From “Roots & Shoots”, to Project Manager.

In March 2020, Frank Kweka started work with Carbon Tanzania as the Ntakata Mountains REDD Project Manager. We recently talked to Frank (via a mobile phone call) and asked him about his journey as a local conservationist, his perspective on the environmental challenges in the area and his hope for the future.

“Residents of the Ntakata Mountains can remember a time, not too long ago, when their forests were vast and thick and brimming with wildlife, and it was not unusual to come across lion, elephant, buffalo and chimpanzees. However, over the last few decades things have slowly begun to change; their forest is being encroached upon and they see the density of wild animals and the overall forest health declining due to unsustainable human activities.”

“Forests are life, they provide us with basic needs like water, food and medicines. Forests are wealth, if used sustainably as they provide us with income generating activities like beekeeping and lastly forests are our health – they purify the air and water, and absorb carbon.”

Frank Kweka, the recently recruited Project Manager for the Ntakata Mountains REDD project, spoke these powerful words in response to our first question asking for his impression of changes that have occurred in the Ntakata Mountains in his lifetime. Kweka was born in Mpanda district and grew up in the highlands of the Mwese Division, in Lugonesi Village. It was as a member of Roots & Shoots (Jane Goodall ‘s youth led community action group) during his years at school, that Frank’s love of forests, and passion for protecting them, was nurtured.


Kweka’s intimate knowledge of the forest and the community within which he lives shines through when he answers the inquiry about the importance that the forests have to the local community. “Forests are of great importance to the Bende and Tongwe people who have historically resided in the area for many centuries. The forests are part of the community’s cultural heritage and they continue to value the forest as an important part of their identity. The forests also provide basic needs like water, which is used both at home and for agricultural purposes, and natural food, like honey and herbs which are also used in traditional medicine. Forest protection can also boost both the social and economic standing of the community through sustainable beekeeping and forest protection activities that generate carbon revenues.”

Reflecting on his broader education and global awareness, he adds that “There are also benefits to the global community, because protecting these forests improves carbon sequestration and helps to regulate the climate.”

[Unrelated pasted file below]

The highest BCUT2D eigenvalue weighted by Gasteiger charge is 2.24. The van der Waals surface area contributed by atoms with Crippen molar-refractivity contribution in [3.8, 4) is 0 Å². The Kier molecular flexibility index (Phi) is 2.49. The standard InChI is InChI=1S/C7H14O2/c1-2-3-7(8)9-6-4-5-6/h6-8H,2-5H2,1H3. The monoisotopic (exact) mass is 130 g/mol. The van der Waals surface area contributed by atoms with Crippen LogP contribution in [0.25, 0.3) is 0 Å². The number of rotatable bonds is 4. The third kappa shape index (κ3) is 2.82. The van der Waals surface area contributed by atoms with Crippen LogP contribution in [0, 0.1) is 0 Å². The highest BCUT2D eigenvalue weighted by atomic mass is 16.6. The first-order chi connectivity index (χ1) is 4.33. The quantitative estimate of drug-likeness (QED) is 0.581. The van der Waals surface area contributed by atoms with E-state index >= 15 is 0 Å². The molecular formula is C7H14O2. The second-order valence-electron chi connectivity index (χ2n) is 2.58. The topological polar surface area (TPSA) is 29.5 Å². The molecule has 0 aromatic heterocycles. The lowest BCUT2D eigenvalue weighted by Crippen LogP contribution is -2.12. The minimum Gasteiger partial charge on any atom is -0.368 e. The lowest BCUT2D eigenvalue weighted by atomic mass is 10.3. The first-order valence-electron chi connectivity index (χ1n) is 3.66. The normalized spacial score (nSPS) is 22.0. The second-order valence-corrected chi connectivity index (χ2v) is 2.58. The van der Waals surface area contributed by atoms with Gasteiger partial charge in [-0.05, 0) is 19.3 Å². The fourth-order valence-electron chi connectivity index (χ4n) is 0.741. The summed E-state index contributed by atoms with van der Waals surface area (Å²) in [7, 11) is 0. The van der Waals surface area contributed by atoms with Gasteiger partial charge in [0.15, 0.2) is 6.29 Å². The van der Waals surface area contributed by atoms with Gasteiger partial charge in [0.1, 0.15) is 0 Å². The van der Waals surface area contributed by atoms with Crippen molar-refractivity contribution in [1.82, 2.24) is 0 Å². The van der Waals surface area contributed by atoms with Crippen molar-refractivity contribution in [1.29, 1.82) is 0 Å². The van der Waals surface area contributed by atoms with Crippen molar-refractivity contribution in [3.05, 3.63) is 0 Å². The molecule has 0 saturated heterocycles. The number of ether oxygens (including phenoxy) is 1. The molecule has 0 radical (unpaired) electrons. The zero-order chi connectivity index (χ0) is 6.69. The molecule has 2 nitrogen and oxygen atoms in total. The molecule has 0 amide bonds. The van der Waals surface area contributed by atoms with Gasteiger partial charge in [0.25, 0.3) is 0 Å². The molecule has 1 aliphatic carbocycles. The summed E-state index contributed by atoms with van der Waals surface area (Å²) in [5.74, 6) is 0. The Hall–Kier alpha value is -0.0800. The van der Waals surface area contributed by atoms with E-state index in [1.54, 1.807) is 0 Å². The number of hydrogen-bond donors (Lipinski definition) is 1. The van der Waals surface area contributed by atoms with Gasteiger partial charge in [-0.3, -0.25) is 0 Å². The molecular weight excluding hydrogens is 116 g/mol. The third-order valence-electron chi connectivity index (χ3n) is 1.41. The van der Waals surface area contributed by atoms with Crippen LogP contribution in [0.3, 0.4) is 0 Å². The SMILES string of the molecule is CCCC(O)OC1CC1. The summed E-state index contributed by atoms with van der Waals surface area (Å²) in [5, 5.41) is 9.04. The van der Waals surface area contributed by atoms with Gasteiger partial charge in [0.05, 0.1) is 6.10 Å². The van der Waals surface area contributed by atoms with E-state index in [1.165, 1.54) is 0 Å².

As with all of the REDD projects Carbon Tanzania develops, the operations are conducted and managed by the community so when the search for a project manager began earlier this year Kweka was the obvious choice.

Kweka’s role as a project manager is to help the community to understand the importance of developing good land use plans and to raise awareness of the tangible benefits of protecting their forests. Kweka notes that “the Ntakata Mountains is of great importance due to its ecological functions in the western part of Tanzania. It is the home to a diverse array of wildlife with endangered species, such asthe Chimpanzee, found in relatively large numbers, and it is also an important watershed and catchment area for the Katuima River that flows through the nearby Katavi Plains National Park.”

“Protect forests, it saves lives. Forest protection is crucial because it makes the world a safe and healthy place”

When asked about what challenges he faces, Kweka explains “Unfortunately, I am working against misinformation that has created a bad perception of forest conservation and that protecting forests prohibits development within the community”. One approach to tackling this misinformation is the creation of the Carbon Champions program which is overseen by Kweka. Carbon Champions act as a grassroots movement where key community members take their time to engage with the wider community and educate them on the benefits of forest protection in addition to how the REDD project is being implemented and operated.  Frank explains the key to the success of the program is that these individual Carbon Champions are community members. “The Carbon Champions are in touch with the community at all times so we hope the people will be more motivated to listen and to take part.”

We ended the discussion with one final question to Frank: “what would be your message to young Tanzanians?”. “Simple!”, he shot back. “Protect forests, it saves lives. Forest protection is crucial because it makes the world a safe and healthy place” – a poignant message in the time of the coronavirus.

If you would like to meet more members of the Carbon Tanzania team please visit the ‘About Us’ page here.


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